JAMESTOWN – Jamestown school officials began the 2018-19 budget process Tuesday night during the school board’s monthly meeting.
Jamestown Finance Director Vern Connors walked the school board through some of the known factors of next year’s budget, as well as providing details on where the current year’s budget is projected to finish.
Connors said that under Governor Andrew Cuomo’s proposed budget, Jamestown is projected to see a 3.2 percent increase in state aid for next year, although much of that aid can only be used for construction and other capitol improvements. The actual amount in foundation aid is just under 2 percent. The total amount in state aid the school would receive under the governor’s plan is $67.5 million dollars.
He also said that the district is once again committed to not raising school taxes, meaning the tax levy would remain at $14.6 million. As a result, overall revenue for next school year is expected to be $84.87 million – an increase of just 1.2 percent from the current year’s revenue.
If the board were to decide to implement a tax hike, it could go as high as 2 percent before the state tax cap law would take effect, meaning any increase over that percentage would have be approved by a super-majority (60 percent) of district voters in May.
As for the current year’s budget, Connors said both the overall revenue and expenditure lines are lower than originally projected, with revenues projected to come in $2.4 million over expenditures, which would give the district some carry-over money for next year, if the projections stay on track.
Connors also covered several changes in state funding law being proposed by the governor, which includes a new “aid cap” of 2 percent for all state aid going toward building, transportation, and BOCES programing.
Another proposal is the controversial School-Level Funding plan, which would impact public schools that receive a total annual amount of state aid which exceeds 50 percent of their revenue. Jamestown would be one of those schools. Under the proposal, each district would be required to report how that money is being distributed among their various schools to ensure equitable distribution of state aid.
While the governor and his administration are pursuing those changes, School superintendent Bret Apthorpe said that it’s unlikely they will gain enough traction in both the state Assembly and state Senate to be put in place.
Following the presentation, school board president Paul Abbott said that the presentation was a good start to the budget process but there are still some unknowns at this point.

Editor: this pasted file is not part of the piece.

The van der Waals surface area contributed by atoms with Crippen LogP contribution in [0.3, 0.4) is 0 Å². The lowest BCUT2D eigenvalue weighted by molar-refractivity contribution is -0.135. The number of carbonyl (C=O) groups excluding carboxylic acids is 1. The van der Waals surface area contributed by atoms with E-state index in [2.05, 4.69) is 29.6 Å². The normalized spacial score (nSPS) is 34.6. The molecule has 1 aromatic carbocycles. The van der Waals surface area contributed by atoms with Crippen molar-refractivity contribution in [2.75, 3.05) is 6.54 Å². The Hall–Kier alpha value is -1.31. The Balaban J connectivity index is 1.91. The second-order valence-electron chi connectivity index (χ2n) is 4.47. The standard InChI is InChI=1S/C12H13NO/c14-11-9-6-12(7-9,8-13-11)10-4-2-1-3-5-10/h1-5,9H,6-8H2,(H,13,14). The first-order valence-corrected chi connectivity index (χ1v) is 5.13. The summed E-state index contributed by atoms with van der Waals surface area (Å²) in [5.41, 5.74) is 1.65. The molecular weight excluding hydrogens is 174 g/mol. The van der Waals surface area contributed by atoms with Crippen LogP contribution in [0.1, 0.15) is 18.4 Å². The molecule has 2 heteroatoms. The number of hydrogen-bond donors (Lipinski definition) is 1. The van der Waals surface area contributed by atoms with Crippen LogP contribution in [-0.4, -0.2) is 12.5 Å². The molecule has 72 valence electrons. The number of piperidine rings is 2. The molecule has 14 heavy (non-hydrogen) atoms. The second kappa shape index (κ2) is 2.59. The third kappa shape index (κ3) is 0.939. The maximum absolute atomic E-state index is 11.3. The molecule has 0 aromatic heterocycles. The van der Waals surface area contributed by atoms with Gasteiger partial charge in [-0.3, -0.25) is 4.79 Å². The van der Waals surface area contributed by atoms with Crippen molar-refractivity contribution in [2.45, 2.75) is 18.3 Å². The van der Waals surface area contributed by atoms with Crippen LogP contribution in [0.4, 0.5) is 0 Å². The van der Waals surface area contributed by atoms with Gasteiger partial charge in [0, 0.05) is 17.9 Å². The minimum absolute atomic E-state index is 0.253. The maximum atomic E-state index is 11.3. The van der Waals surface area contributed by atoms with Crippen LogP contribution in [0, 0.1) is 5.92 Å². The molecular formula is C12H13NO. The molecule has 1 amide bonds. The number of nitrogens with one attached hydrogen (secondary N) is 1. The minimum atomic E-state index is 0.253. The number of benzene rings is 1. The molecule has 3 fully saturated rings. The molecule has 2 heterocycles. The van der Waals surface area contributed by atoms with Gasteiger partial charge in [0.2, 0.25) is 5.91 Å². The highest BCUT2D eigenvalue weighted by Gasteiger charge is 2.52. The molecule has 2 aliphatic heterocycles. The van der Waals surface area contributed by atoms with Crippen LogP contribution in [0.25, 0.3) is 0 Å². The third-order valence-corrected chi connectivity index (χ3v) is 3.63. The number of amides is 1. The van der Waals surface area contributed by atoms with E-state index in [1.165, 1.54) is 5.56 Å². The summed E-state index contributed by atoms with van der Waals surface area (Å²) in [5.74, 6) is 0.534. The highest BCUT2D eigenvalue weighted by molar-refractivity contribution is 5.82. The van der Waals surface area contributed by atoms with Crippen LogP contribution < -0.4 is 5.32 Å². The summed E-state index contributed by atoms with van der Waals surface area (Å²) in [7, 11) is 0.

“The challenge at this point is not being quite sure what the state budget is going to do to us. We are limited to some extent on our planning because we can’t put things in there that may or may not get through. We have to wait and see how the budget gets through to the legislature,” Abbott said.
Despite the unknowns, Abbot said there are some opportunities the board will pursue.
“We have experienced in the past a number of difficult years. I think the direction we are going is to certainly try to restore some of the things we have lost – programs or positions – but also to set up the infrastructure in the district in a manner so we can shield ourselves to unexpected expenses, so that any improvements we make and any programs we implement would be sustainable and we would be able to weather the ebbs and flows of the state budget,” Abbott said.
Abbot also said the board is once again committed to working to ensure there is no property tax increase for district property owners.
The board will continue to review the budget during its next meeting. It has until the second half of April to finalize a spending plan and present it to district residents for a public vote. The public hearing on the final budget will take place on May 8 and the public vote on the budget is May 15.
Also during Tuesday’s meeting, Apthorpe gave details on a student walk-out that had been planned for Wednesday at the high school. The walk out was intended to honor the victims of the Parkland, Fla., school shooting from a month ago, as well as raise awareness about the need for legislation intended to improve safety for students.
However, due to Wednesday’s inclement weather, school was canceled and the walkout did not take place. It’s not know if the students and school staff will instead coordinate the walkout at a future date.